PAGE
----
Why I Am LESS Concerned About the Coronavirus-Episode 1

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[This is NOT the most recent blog in this series. My current thinking on this issue is better reflected by the Dan Bongino interview in Episode 4 or Episode 5 which covers the urgent need for us to begin to take steps to avoid the overload of our health systems. Meaning while the opinions expressed in this blog are still backed by data, the catch is that to have lower mortality rates we need to shut down our society due to our lack of ability to test for the coronavirus at scale as of the end of the week ending 3/13/20.].

You can’t turn on a computer screen, a TV, or look at a phone without dozens of new stories about how the deadly Coronavirus is lurking like a silent killer waiting to end millions of lives. You hear terms like “pandemic”, ICU”, and “Emergency Funding”. The shelves at COSTCO are bare. Any sane person would be scared and freaked out at this point. However, I’m neither. Why? Because if you look at the actual science emerging and read through the media hype, what you see is VERY different. Let’s dig in.

Coronavirus

To quickly review, the Coronavirus disease is much like the flu. Its scientific name is COVID-19. ‘CO’ stands for ‘corona,’ ‘‘VI’ for ‘virus,’ and ‘D’ for disease. The “-19” indicates that it was first detected in 2019. The common name often used for this disease, called “Coronavirus” is really medical slang as that’s just a common virus type. The virus that causes the disease has been named SARS-CoV-2 (Severe Acute Respiratory Syndrome Coronavirus 2). Now let’s dig into why is everyone so freaked out.

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The 1918 Pandemic

If you’re a virologist or epidemiologist, the “big one” happened just after World War I. This was called the 1918 Spanish Flu Pandemic. This influenza virus had a 2-3% mortality rate and killed an estimated 30 million people worldwide (1.7% of the world’s population). That number is hard to compare to today because this was before modern medicine and intensive care techniques that began in the Korean War and Vietnam. Now we have ventilators, anti-viral, drugs, and modern life support. In 1918 we didn’t even have simple things that can save lives like the widespread use of oxygen.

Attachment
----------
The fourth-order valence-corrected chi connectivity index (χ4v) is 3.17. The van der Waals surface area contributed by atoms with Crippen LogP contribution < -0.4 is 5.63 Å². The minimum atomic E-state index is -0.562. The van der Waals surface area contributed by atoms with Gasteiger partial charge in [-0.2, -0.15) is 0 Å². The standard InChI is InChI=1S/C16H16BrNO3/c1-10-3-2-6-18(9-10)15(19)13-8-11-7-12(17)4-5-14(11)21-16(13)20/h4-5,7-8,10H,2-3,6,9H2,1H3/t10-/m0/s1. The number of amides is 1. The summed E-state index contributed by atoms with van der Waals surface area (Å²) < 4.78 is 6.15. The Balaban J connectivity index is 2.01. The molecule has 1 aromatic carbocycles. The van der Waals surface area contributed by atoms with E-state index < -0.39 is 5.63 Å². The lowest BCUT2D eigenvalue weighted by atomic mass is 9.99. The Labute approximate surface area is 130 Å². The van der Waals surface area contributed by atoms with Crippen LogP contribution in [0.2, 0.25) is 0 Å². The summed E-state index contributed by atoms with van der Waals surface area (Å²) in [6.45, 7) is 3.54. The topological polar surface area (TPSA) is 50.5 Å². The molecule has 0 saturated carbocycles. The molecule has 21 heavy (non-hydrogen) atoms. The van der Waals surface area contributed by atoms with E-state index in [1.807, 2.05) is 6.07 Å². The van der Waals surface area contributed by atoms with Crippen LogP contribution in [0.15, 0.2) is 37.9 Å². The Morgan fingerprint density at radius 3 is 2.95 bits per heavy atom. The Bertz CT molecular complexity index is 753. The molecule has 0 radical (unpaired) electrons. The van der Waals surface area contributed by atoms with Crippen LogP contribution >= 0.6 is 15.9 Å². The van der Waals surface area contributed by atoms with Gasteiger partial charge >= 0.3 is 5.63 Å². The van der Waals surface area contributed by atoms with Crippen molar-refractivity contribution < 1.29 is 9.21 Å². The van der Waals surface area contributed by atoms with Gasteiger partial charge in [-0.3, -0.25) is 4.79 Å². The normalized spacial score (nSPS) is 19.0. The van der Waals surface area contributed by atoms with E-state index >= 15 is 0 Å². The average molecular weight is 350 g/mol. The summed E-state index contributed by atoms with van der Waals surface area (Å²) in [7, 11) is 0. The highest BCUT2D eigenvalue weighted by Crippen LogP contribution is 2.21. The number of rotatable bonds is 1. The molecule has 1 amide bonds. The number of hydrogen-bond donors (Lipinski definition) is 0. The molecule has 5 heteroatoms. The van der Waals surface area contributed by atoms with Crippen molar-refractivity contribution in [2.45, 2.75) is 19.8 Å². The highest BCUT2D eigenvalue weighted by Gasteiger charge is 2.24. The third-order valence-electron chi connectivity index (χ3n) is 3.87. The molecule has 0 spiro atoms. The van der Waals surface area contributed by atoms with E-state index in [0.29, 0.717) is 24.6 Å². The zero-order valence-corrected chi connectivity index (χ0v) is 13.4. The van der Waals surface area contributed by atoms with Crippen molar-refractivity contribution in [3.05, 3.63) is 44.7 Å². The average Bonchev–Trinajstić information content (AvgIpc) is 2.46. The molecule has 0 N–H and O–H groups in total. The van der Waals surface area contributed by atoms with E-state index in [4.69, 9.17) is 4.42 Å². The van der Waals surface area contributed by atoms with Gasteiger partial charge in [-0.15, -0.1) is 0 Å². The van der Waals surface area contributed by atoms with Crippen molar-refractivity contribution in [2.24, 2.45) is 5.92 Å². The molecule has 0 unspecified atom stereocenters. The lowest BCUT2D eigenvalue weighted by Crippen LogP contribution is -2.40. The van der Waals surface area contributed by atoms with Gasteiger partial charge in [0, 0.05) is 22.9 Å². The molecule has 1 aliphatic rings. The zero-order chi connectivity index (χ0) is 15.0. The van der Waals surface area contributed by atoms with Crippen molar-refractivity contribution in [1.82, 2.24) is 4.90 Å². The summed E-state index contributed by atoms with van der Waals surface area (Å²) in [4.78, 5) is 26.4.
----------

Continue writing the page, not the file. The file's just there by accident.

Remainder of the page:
How Lethal Is the Regular Flu?

The average seasonal flu kills between 291,000 to 646,000 people worldwide each year (1). Before I dive into the Coronavirus you need to think about that for a second. Half a million people die from the average flu bug each winter.  The CDC recently announced that the seasonal flu has killed 20,000 people in the United States this year with 350,000 hospitalizations (5). To date, worldwide, less than 4,000 people have died of Coronavirus. That’s less than 1% of the number of people who die from the seasonal flu.

Why Then the Panic?

The panic is over the death rate per 100 patients reported out of Wuhan China, where the Coronavirus began. At one point, we heard very high numbers like 3-4% of everyone who contracted the disease or even twenty percent or more of the elderly. The average seasonal flu has much lower death rates.

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How Lethal Is Coronavirus?